Another reason it is little known is because Sir Richard is no lover of publicity. He wouldn't talk at first - but he had to in the end because I am one of his best customers. I have eaten 25,000 Weetabix in my life, which is a lot.
What did I discover? Well, Weetabix is not a funny little company. Its sales were pounds 218m last year, and it employs 2,481 people, 1,983 of whom are in Northamptonshire. The rest are in north America, although only one of the three factories there, in Ontario, makes Weetabix. Canadians eat Weetabix, because it has always been a product of the Dominions. It was invented around the turn of the century by a health nut in Australia where Weetbix are still sold: they are, Sir Richard tells me, quite different beasties. A group of South Africans started the British company in 1932, and added an "a".
Americans do not eat Weetabix. But they do eat all sorts of own-brand cereals produced by the company's factory in Massachusetts. And if they are in prison in Texas, they have no choice: Weetabix produces all the single-pack cereals for Texan state institutions.
Still gripped? Well, the fastest- growing market for Weetabix is France, where sales are rocketing by 30-40 per cent a year - the French have finally realised that they will never win any rugby matches unless they give up croissants. Penultimate fact: Weetabix are produced under licence in Nairobi, so that expats in the Gulf can eat Kenyan Weetabix.
Last fact: Weetabix sponsors the Lady's Open Golf Tournament, because women buy Weetabix and Sir Richard has a handicap of six. A fact I failed to find out: the correct singular of Weetabix.
THREE London bankers off for a weekend jaunt after signing a $300m (pounds 185m) deal for the City of Stockholm found they had bitten off more than they could chew when they arrived in Spitzbergen last week for a bracing trek through the snow. One of the rare tourist parties before theirs had lost one of its number to a polar bear.
"According to our guide, a couple of Norwegian girls headed off alone and were attacked. One escaped down a virtually sheer cliff but by the time a helicopter arrived and found the body, the bear had already been tucking in for about a quarter of an hour," reported an ashen-faced Charles Lucas of ABN-Amro Hoare Govett. I suspect they would have been safe enough: what polar bear of taste would have gone anywhere near a merchant banker?
Teach yourself guru
WANTING to discover the secret of great success and wealth, a colleague tootled along to see Peter Drucker, super guru to the managing classes. He found the answer, not by reading Mr Drucker's books, but by observing the man himself. Here is his guide:
Have a plausible idea or two, and give them a snappy title. Mr Drucker is fond of management by objectives and, like everyone else, of managing change.
Write them down in a book.
Write them down in more books, with slightly different titles. Among Mr Drucker's oeuvres, we have Changing World of the Executive, Managing in Turbulent Times and his latest, Managing in a Time of Great Change.
Whizz round the world telling the faithful what you have already told them.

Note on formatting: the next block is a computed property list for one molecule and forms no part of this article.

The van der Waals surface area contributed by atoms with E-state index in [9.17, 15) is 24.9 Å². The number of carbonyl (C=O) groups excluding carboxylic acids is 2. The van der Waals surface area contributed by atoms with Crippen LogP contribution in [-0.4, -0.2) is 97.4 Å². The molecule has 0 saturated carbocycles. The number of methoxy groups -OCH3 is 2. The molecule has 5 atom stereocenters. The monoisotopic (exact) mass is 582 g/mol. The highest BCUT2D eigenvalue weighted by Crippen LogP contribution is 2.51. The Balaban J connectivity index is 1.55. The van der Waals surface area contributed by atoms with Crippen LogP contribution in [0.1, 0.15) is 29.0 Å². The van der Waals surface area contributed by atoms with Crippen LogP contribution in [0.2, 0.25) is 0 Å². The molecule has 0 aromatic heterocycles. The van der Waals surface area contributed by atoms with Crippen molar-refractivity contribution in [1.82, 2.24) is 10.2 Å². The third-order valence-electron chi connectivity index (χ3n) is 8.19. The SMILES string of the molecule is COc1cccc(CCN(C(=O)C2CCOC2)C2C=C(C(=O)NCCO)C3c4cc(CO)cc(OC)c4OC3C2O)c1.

Increase your reputation for wisdom by wittering a good deal - if people are prepared to pay for barely comprehensible rambles, you must be seriously famous. Judging by Mr Drucker's performance last week, he's made it. An answer to just about any question was likely to take in a comment or two on modern government, the march of the Far Eastern economies, the various accomplishments of his grandchildren and a feisty, non-too-PC joke or two.
AN ADVERTISEMENT by Siemens appeared in the Financial Times recently. "When the young William Siemens first came to the UK in 1843," it said, "Germans were still very popular." That implies they are not any more. Strange, I thought. Then the War of the Brent Spar broke out: the chaps from Sie- mens are not so dim after all.
LAST week, Bunhill asked you to think up interesting names for airline business classes. We had plenty of suggestions - thank you. Many of them whiffed of jealousy: for example Clover (Close to Very Eminent Recliners, as in "pigs in") and PRAT (Pretentious Airline Traveller).
I was quite impressed by the initiative shown by my father's cat, who submitted "Got Class" and "Class Class". But I'm afraid she counts as a relative of an employee of this company and is therefore disqualified.
So third prize (if there was one) would go to Christopher Hix of Sevenoaks, who has a hierarchy going from Scumbag Class to Flightbag Class (that's the business one) to Moneybag or Gucci Bag class.
Second is Barrie Wightman of Halifax, who completely ignored our instructions and invented the most exclusive class ever invented. It applies to the back two seats of every aircraft, is called Working Class, and is open only to those who fulfil stringent crtiteria. These include: either 10 years in manual workers' union or 15 in TASS; either 10 years' membership of Communist Party or 20 of the Labour Party; and smoking five Woodbines per hour.
But first prize and bottle of champagne go to Chris Sladen of Ealing, whose imagination took off. He says it is business class that should be called Working Class, while less respectful chaps would go to Iconoclass and the equivalent of steerage would be Underclass. Olympic Airways steerage would be Hoi Polloi, while "those rather exciting flights across the Mediterranean, complete with goats, should have a Sauve qui peut class." Aer Lingus, he adds, in a friendly gesture to the Protestant North of Ireland, should have The Ascendancy. Those at the back of the plane would of course be Beyond the Pale.Reuse content